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Patient sues over hepatitis C exposure

A patient believed to have contracted hepatitis C from a rogue medical worker has sued Columbia-based Maxim Staffing Solutions Inc. for failing to report the traveling technician to legal authorities even though the company knew he had stolen narcotics and put patients at risk.

The lawsuit, filed by Kansas resident Linda Ficken and her husband, William, says that Maxim was one of three medical institutions that enabled worker David Kwiatkowski's illicit behavior. The institutions' inaction allowed him to repeat his behavior for four more years at hospitals around the country, where he came in contact with thousands of patients, the lawsuit claims.


Kwiatkowski was arrested in New Hampshire in July after authorities said he injected himself with stolen narcotics-filled syringes and left the contaminated needles, filled with saline, to be used on other patients. Kwiatkowski was charged with federal drug crimes and investigators believe he may have had hepatitis C since at least June 2010.

Kwiatkowski has pleaded not guilty.


Staffing agency Maxim hired Kwiatkowski in 2008 to work as a radiology technician at UPMC Presbyterian in Pittsburgh.

A few weeks into the job, Kwiatkowski was spotted by a co-worker taking a syringe filled with narcotics and stuffing it down his pants, according to documents filed in the Court of Common Pleas of Allegheny County, Pa. More syringes were found in his locker and pockets, prompting hospital officials to give Kwiatkowski a urine drug test. The test found the painkiller fentanyl and morphine in Kwiatkowski's system, according to the court documents.

UPMC Presbyterian, which is also being sued by the Fickens, turned the case over to Maxim, but did not report Kwiatkowski to legal authorities, the lawsuit claims. Maxim fired Kwiatkowski but also did not report him, according to the lawsuit.

"Maxim was told everything that UPMC Presbyterian knew and didn't do the right thing," said Lynn R. Johnson, a attorney with Shambert, Johnson & Bergman who is representing the Fickens.

Officials with UPMC Presbyterian and Maxim declined to comment about the case. Ravens owner Steve Bisciotti co-founded Maxim Healthcare Services, the parent of Maxim Staffing Solutions, but according to the company he's now a minority shareholder, does not hold any office or position with Maxim and is not involved in the company's operations.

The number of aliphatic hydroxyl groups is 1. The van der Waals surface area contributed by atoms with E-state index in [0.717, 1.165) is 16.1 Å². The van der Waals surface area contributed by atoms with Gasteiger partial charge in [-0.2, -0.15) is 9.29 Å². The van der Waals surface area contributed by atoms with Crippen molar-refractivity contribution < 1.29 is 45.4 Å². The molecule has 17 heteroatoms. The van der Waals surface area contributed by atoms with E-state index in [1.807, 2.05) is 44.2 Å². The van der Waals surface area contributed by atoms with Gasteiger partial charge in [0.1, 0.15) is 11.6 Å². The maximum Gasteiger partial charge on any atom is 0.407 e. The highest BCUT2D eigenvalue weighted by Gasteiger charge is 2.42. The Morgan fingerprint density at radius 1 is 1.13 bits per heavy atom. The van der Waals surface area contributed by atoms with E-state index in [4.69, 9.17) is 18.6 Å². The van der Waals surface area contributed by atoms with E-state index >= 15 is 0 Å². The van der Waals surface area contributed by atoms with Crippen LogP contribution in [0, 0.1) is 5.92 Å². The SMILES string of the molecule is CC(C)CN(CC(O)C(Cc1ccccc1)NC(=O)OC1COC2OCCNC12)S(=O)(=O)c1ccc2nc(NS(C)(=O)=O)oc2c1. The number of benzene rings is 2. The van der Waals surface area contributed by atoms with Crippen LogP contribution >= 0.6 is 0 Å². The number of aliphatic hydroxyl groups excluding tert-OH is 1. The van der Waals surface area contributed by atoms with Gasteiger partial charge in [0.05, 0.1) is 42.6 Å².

A second staffing agency, Medical Solutions LLC, of Omaha, Neb., later hired Kwiatkowski to work at Hays Medical Center in Kansas, where Linda Ficken, who is now 70, came into contact with Kwiatkowski while receiving a heart catheterization in 2010. She tested positive for hepatitis C earlier this year after being contacted by the hospital. The lawsuit accuses Medical Solutions of failing to perform the correct background checks on Kwiatkowski.

Officials with Medical Solutions did not return calls for comment.

"I am very angry at the whole situation and the extent that this guy was allowed to slip through the cracks and continue to do this," Linda Ficken said in a phone interview Tuesday. "He should have been caught a long time ago."


After leaving UPMC Presbyterian, Kwiatkowski worked at 10 hospitals in eight states from 2008 to 2012. In Maryland, Kwiatkowski is known to have worked at four hospitals: the Baltimore VA Medical Center from May 2008 to November 2008; Southern Maryland Hospital from December 2008 to February 2009; Johns Hopkins Hospital from July 2009 to January 2010; and Maryland General Hospital from January 2010 to March 2010.

The Maryland hospitals are in the process of testing at least 1,750 patients who may have been exposed to the viral disease, even though there is no evidence Kwiatkowski had hepatitis C or stole drugs while working in Maryland.

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State health officials are looking at the possible need for better control over access to narcotics in hospitals. They are also reviewing whether changes should be made in how medical contract workers are regulated.

At Johns Hopkins Hospital, nearly 700 patients have been tested, and three have tested positive for the same genotype or similar strain of the virus as the technologist, which means the cases may be related, according to a statement from the hospital.

Maryland General said 23 patients might have had contact with Kwiatkowski and no one has tested positive for hepatitis C. The Baltimore VA, which is testing at least 51 patients, is not releasing results until everyone is tested and notified.

One legal scholar said that staffing agencies are typically responsible for contract workers unless a judge or jury can prove the hospital had enough knowledge that a worker was negligent.


"The more control you have over someone, the more liability you have," said Greg Dolin, co-director of the Center for Medicine and Law at the University of Baltimore School of Law.